I can certainly see why the OP (and other people) would be sensitive to the subject, but I personally don't see that much of a problem. As a gay Trek fan too, obviously I love to see all sexualities represented in Trek Lit. But I don't feel like "We" have been targeted unduly for pain and heartache.
Plenty of straight couples have broken up or had a partner die both on screen and in Lit. Even if we take screen canon out of the equation (since of course there are no gays on TV) I don't feel like LGBT-specific relationship trauma is of a higher proportion. If we take the 10% rule into account (mostly untrue but useful for some purposes), then of all the Lit-original characters, only a 10th would be LGBT, and I think the Lit has fulfilled if not exceeded that nicely.
If I were to accept the premise that it seems like LGBTs are unduly targeted, and if I were to come up with an explanation, then it would be a combination of some or all of the reasons that have already been stated in this thread. In universe, the military is a dangerous occupation and people are going to die. Out of universe, drama comes from conflict. Nothing more sinister than that. If anything, I think it shows more inclusiveness, not less. LGBT people in Trek Lit live exactly the same lives as the heteros.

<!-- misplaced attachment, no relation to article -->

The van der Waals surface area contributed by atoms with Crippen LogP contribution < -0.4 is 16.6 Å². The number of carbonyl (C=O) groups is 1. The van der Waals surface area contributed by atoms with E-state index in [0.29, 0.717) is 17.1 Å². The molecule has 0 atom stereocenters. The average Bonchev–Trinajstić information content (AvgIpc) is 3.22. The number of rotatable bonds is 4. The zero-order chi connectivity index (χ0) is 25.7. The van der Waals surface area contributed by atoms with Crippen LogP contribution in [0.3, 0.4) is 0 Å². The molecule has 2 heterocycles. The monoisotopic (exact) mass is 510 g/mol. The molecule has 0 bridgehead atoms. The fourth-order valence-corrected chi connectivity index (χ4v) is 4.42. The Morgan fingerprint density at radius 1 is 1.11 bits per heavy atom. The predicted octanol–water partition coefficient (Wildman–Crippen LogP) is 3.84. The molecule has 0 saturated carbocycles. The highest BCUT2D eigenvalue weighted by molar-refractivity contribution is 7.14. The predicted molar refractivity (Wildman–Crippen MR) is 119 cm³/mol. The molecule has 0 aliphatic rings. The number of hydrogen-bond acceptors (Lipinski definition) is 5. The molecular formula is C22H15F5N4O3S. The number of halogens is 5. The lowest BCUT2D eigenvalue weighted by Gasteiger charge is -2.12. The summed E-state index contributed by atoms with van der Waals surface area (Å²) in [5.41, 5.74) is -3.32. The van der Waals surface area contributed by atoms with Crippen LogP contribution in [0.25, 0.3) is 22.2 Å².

I too am a member of AfterElton, and upon their recent announcement that Warehouse 13
would now feature a gay character, I commented that I was getting a bit tired of TV showrunners and cast members proudly stating that they have a gay character "but that their sexuality doesn't define them." I mean, it's saying the right thing, but that they are saying it at all kind of puts the lie to what they are saying. It seems to come from a place that thinks that gay people ARE just defined by their sexuality, but "aren't we being progressive by saying that's not the case here." They're making an issue of it not being an issue.
I bring that up because I think that Trek Lit specifically doesn't do that - is better
than that. In Trek Lit, LGBTs really aren't defined by their sexuality, and we don't need to be told so because it's the baseline that we start from in the first place. Keru doesn't walk onto the page with an internal monologue of "Yes, he's gay, but it doesn't define him." He's just gay. It really isn't an issue. And part of that is that gay people suffer the same relationship problems, including breakups and deaths, that everyone else does. As always, literature is light years of TV.